The function of the lymphatic system is manifold and interconnected with several other body systems, including the immune system and the circulatory system. It performs several vital functions but primarily maintains the proper balance of bodily fluids between the circulatory system and the interstitial fluid. It also filters and transports wastes and fatty acids and is the basis for the immune system.
Maintenance of the immune system is one primary function of the lymphatic system, and it is responsible for transporting white blood cells to and from the bones and lymph nodes, which filter waste and toxins from the lymphatic fluid. Lymphatic fluid is a clear fluid that fills the spaces between the cells of body tissues and makes up the portion of our blood known as plasma. The lymph system helps to fight infections, including cancer, and to prevent their spread. White blood cells, which fight infections, are transported from the bone marrow to the lymph nodes where they destroy hostile microbes and cancer cells.
The transport of interstitial fluid, which fills the spaces between cells, and maintaining its balance with circulatory fluids is another function of the lymphatic system.Tiny amounts of plasma migrate through the tiny blood vessels known as capillaries and into the spaces between cells. The fluid carries some waste and toxins from cells and body tissues.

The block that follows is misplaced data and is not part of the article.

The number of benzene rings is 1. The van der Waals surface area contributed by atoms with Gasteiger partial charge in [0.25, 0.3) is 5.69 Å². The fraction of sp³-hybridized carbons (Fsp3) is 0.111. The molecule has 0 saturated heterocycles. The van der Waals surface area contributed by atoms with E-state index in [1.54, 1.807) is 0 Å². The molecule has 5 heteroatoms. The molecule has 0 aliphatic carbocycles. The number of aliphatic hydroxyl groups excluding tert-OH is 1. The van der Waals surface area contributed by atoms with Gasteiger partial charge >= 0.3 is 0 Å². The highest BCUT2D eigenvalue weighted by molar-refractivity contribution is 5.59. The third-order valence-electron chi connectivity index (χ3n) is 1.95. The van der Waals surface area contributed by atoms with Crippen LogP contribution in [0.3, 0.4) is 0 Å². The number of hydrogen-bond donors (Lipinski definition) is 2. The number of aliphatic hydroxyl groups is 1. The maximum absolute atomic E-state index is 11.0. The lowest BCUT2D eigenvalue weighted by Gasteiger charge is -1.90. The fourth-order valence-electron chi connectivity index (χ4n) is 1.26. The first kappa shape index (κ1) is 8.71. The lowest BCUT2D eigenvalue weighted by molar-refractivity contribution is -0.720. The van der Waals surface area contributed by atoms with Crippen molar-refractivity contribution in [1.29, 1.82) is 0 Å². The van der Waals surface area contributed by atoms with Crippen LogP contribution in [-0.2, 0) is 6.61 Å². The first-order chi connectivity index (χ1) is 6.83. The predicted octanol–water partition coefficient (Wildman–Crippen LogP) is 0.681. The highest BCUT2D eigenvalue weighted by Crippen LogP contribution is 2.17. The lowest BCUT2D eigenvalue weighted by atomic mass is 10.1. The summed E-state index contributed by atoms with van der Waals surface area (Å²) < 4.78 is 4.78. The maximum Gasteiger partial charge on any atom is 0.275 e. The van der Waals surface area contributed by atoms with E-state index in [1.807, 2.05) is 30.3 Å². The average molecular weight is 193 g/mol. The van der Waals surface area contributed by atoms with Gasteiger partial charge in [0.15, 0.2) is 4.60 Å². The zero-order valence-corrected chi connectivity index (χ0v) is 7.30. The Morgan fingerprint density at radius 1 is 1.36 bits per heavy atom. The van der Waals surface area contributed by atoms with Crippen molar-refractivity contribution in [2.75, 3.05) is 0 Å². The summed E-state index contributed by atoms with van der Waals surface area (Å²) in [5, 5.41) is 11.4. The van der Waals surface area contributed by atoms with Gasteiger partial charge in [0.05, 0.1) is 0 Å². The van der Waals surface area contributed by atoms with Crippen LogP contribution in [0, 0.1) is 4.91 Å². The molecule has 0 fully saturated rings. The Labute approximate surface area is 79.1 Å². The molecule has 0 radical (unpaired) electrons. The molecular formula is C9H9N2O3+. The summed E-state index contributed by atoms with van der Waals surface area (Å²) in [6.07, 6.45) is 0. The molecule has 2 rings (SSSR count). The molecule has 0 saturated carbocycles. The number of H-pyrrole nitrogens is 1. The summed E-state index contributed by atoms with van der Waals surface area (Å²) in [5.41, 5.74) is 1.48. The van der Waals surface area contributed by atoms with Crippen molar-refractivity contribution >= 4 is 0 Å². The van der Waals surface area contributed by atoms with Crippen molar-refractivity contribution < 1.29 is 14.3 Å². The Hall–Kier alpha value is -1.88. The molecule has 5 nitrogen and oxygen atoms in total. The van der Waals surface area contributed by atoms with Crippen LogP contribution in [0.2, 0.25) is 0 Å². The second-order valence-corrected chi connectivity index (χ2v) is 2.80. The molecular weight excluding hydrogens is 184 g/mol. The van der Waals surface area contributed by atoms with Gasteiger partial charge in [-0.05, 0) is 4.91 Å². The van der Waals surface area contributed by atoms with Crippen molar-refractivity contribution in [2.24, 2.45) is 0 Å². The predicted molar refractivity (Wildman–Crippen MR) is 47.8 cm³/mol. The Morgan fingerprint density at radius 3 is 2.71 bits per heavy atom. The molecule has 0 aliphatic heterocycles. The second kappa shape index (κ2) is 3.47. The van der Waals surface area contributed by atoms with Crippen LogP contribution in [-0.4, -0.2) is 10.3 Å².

This process prevents the passage of certain elements of blood plasma, and the fluid is not properly plasma once it has passed into the interstitial spaces, where it is called interstitial fluid or lymph. The lymphatic system returns this fluid to the blood stream, where the wastes and toxins can be filtered by the kidneys. Without a properly functioning lymphatic system to remove these fluids from the tissues, tissue damage and swelling would occur and eventually could even be fatal.
The circulation of the lymph fluids from the bloodstream and back also facilitates another function of the lymphatic system, which is to transport certain hormones, nutrients, and proteins to and from cells and tissues. The lymph system does not circulate within itself, originating instead as microscopic lymph capillaries in the tissues, which drain the interstitial fluid and flow in only one direction, eventually combining and emptying into the bloodstream. The lymphatic system also helps maintain levels of fatty acids in the blood by absorbing and transporting them from the digestive system to the bloodstream, supplying individual cells with this important resource.
The thymus gland, the spleen, and the tonsils are part of and support the lymphatic system. The thymus gland helps white blood cells in fighting infections, and the spleen filters red blood cells as well as acting as storage for white blood cells. The role of the tonsils is not well understood, but it is thought that they help to fight infection, operating in a similar fashion to the lymph nodes.